NRL Semi Final - Eels v Rabbitohs
SYDNEY, AUSTRALIA - OCTOBER 10: Damien Cook of the Rabbitohs celebrates as he runs in to score a try during the NRL Semi Final match between the Parramatta Eels and the South Sydney Rabbitohs at Bankwest Stadium on October 10, 2020 in Sydney, Australia. (Photo by Mark Kolbe/Getty Images)

When the National Rugby League introduced the six-again rule after two rounds of the 2020 season, necessity had finally brought about action.

In recent times the importance of controlling the ruck had become the ultimate determinate in the modern game; far more so than ever before, and the option given to referees of adding additional tackles to a team’s count rather than endlessly blowing penalties was certain to fundamentally change scoring in the game.

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Essentially, the objective was to lessen the likelihood of teams conceding penalties and subsequent two point penalty goals, something in which many teams had become expert. The conceding of penalties should add weight and pressure to the defending team; stress them immensely and increase the chances of their attacking opponent crossing the line.

Sadly, in over structured and defensively minded modern rugby league, some teams became skilled in conceding frequent penalties before annoying the referee for a moment or two to buy some time. They would then trust their well drilled defensive structures to repel their opponent’s attacks.

The Australian Rugby League Commission had had enough, concerned with the image of the game moving forward. For context, in the 2019 NRL season 7,905 points were scored across 201 matches at an average of 39.3 points per game (ppg).

When the soon to be interrupted 2020 season began the pattern appeared set to continue. Admittedly it is a small sample size, yet seven of the opening 16 matches had featured 30 points or less and just three had exceeded 50.

Then, an annoying and lethal flu sent the NRL and indeed the world, into chaos.

Upon the NRL’s return in May, when the Broncos took on the Eels at Suncorp Stadium to open round three, the rule had been enacted. Five weeks later it would be tweaked to also allow referees to crack down on overly enthusiastic markers with a six-again call, rather than the mandatory penalty.

After a points per game average across the opening two rounds of just 35.4, what has followed appears to meet both the approval of fans, as well as the original intention of the Commission when the rule change was made.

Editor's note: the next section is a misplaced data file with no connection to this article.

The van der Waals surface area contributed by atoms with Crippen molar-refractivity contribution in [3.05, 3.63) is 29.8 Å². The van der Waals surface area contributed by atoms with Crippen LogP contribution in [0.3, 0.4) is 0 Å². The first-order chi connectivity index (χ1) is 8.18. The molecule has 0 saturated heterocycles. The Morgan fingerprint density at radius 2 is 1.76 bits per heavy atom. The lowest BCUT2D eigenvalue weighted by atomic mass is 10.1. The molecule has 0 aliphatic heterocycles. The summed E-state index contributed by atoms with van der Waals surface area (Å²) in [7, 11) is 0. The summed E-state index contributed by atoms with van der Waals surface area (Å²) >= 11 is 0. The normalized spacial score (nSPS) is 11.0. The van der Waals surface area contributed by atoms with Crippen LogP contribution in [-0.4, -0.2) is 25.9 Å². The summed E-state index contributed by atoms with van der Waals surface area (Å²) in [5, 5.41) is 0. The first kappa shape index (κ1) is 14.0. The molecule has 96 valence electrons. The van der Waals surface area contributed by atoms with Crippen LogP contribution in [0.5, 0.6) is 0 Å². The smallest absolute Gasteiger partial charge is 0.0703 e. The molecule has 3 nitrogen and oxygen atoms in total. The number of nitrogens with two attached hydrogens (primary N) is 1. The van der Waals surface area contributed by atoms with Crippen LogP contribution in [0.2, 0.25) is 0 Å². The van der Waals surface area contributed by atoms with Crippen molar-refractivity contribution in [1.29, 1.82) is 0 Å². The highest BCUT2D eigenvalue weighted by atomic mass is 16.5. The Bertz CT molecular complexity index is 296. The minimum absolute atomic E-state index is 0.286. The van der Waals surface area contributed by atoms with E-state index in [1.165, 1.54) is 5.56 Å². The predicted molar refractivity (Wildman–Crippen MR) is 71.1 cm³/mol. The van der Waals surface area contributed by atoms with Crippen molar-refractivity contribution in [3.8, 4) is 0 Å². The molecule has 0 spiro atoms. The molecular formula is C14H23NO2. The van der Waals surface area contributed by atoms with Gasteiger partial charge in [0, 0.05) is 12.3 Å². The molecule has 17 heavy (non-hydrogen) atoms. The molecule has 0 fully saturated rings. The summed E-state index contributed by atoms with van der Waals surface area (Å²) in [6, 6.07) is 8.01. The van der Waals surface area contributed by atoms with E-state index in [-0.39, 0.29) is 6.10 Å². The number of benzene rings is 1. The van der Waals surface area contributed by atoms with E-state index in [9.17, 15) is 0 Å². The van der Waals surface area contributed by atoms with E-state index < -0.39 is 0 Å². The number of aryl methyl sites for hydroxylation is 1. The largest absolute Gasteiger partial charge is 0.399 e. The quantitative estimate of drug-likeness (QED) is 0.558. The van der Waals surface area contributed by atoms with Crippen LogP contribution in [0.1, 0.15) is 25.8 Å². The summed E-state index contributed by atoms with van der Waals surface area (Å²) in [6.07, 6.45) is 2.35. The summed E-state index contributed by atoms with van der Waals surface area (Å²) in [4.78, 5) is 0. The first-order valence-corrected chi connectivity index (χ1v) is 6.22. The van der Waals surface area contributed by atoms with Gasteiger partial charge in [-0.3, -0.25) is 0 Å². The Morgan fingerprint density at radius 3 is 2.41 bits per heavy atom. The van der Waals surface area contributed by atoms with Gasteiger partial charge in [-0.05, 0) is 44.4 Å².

Since the return to active play, 3,716 points have been scored across 86 matches at an average of 43.2 (ppg). Whilst a moderate incline, the increased pressure defences now find themselves under and their weakened ability to prevent teams from crossing their line is obvious and the scoring spectacle has indeed improved.

It seems that weight of possession and ill-discipline led to some blow out scores, thus widening the gap between the class of the league and the also-rans. Some may question the merit of that aspect, however, seeing the best teams winning when deserved and scoring more points while doing it cannot be a bad thing for the brand.

Surely finals play would be different, with teams relatively evenly matched and potentially more disciplined? The Commission must have hoped that the new rule would also play out in a positive way at some stage across the four weeks.

It has.

So far, the 2020 NRL Finals have featured total scores of 57,52,60,66,40 and 62, for a points per game figure of a whopping 56.2. In short, it has been a try and points fest across the opening two weeks and in all likelihood that pattern will continue when the Storm and Raiders do battle on Friday night, before the high flying Panthers and in form Rabbitohs meet 24 hours later in Sydney.

Whether fans like it or not, and some purists may be a little concerned about the game being heavily weighted towards attack and not good old fashioned defence, try scoring lies at the core of the game and there is now more of it.

With obvious guidance and advice given to the referees on how to use the new rule, the ARL Commission has achieved bang for its buck with the change. Seeking to draw fans back to an entertaining and slick product post the COVID-19 break, the decision to revamp the options available to referees has certainly added points and defensive pressure.

Whether we like that or not is a moot point. The reality is that winning low scoring semi-finals appears to be a thing of the past and there could well be another two high scoring affairs in week three of the play-offs this weekend.